Joi loves cooking and growing beautiful foods and has a passion for designing memorable meals. Garden-born recipes are her favorite.
The Basics of Making Bulgur Wheat
Bulgur is simply sprouted, dried wheat, coarsely ground, or cracked.
If you have never made bulgur, you'll be pleasantly surprised at how little time and effort is involved. If you have access to bulk wheat to make this dish, you'll wonder why you've been paying so much for those dinky little packages of it at the store.
- Pure, drinking-quality water
- A sprouting jar or a glass jar with a loose-woven cloth to fasten over the top with a rubber band
- A jellyroll tray on which to dry the sprouted wheat
- A grain grinder or other method of cracking the finished bulgur
- Wheat berries
Step 1: Soak Wheat Berries
Step 2: Sprout the Wheat
Step 3: Dry the Wheat
Good Places to Dry Bulgur Wheat
- A warm (not hot) oven with the door propped open with a butter knife
- A sunny picnic table on a sunny, low-humidity day (slide the tray into a pillowcase to keep insects off and to keep the wheat from blowing away)
- A food dehydrator
- The top of a wood stove, with the tray placed on a rack
Step 4: Crack Your Bulgur
If you are not using your batch of bulgur immediately, store it in an airtight container until use.
When ready to use, simply crack the grain in a grain grinder or coffee mill, and you're ready to cook.
Uses for Bulgur Besides Porridge
Bulgur wheat is fairly versatile and lends itself to a variety of applications. You can cook it as simply as you like—water and a bit of salt—or get as complicated as your creativity allows—perhaps toasting it in a dry pan, then adding water or broth or dry red wine, butter or olive oil, milk or cream, sour cream or yogurt; vegetables or fruits (practically any); spices or herbs. Try curry, sweet spices such as cinnamon and/or ginger, or Southwestern combinations such as cumin, chilies, and cilantro. Even coffee grounds can make a surprising but delicious addition.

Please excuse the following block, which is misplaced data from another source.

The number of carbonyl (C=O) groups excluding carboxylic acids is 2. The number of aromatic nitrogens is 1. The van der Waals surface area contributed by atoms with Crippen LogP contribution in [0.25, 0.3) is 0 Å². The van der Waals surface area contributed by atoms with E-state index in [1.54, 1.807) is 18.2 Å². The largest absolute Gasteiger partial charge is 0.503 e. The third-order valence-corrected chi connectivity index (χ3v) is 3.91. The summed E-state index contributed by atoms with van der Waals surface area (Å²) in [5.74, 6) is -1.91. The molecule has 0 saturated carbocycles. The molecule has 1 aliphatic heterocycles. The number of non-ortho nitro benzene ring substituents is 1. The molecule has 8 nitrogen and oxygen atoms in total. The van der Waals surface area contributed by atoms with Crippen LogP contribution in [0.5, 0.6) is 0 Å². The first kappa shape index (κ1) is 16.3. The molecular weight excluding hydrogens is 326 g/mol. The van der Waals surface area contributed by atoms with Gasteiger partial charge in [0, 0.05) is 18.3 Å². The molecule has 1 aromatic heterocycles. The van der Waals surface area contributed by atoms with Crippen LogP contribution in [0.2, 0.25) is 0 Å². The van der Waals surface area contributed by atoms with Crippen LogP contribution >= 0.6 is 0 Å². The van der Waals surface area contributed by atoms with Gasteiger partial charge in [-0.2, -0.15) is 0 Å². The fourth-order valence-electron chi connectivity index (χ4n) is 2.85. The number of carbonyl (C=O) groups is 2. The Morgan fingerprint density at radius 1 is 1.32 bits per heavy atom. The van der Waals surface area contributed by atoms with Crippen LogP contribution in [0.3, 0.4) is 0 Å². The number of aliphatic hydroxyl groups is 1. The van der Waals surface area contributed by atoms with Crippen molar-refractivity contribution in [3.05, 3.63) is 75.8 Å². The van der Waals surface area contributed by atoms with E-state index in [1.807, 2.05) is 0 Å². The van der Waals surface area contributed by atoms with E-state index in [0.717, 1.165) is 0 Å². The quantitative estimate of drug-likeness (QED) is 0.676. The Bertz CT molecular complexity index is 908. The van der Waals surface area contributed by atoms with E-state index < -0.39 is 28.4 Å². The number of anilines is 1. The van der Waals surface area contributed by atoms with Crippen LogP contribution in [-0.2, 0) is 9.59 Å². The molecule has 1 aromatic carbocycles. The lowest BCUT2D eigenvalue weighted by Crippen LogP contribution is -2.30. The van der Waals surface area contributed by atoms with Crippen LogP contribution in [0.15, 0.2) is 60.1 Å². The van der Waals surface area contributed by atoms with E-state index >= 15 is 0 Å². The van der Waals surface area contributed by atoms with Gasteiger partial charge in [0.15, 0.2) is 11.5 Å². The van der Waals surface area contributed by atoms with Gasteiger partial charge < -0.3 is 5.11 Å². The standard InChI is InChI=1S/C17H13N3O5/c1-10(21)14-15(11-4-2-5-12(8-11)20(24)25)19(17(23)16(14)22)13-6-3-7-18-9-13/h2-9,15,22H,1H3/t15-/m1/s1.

How to Serve
Bulgur can be served by itself, in a vegetable skillet or casserole (baked or stove top), as part of a soup, or in meatloaf or meatballs. It can also be added to bread, pancakes, and other baked goods . . . though you may want to start small until you see how the flavor profiles of your favorite recipes are affected.
Bulgur has a flavor profile that is similar in ways to dark chocolate...so think about anything that goes well with chocolate or pairs well with slightly bitter foods.
Pairing With Meat
Also, while bulgur makes an excellent vegetarian dish, it also pairs well with practically any meat . . . even wild game such as wild duck or wild goose, which can be difficult to put in combinations due to its flavor strength, which is similar to organ meats like heart, liver, kidneys, etc. Domestic poultry such as chicken or turkey can pale somewhat next to bulgur but is still pleasant and may be served chopped into the bulgur or served alongside. Anything herb-ey and definite in its character, such as spicy sausage or bacon, holds it's own very well.
If you are not sure what goes with this tasty dish, simply cook some of the grain fairly plain, with a bit of butter or oil and salt, and then experiment with test batches - small bowls of the bulgur with the herbs or seasonings you had in mind. If you wind up with something disappointing, you can rejoice that the whole meal was not destroyed . . . and try your next idea with another test batch.
Here's to great grains!
Questions & Answers
Question: To my understanding, what you have made by sprouting and then drying the wheat is malted wheat. Isn't bulgur precooked wheat berries, then dried and cracked?
Answer: You may in fact be right...but I learned what I do from a responsible, so far reliable source. In any case, sprouting has the health benefits I want, so to me quibbling about a name isn't worth it. I attempted to research these different processes at one point several years back, and came up with different answers. If you definitely come to a conclusion, please let me know.
© 2009 Joilene Rasmussen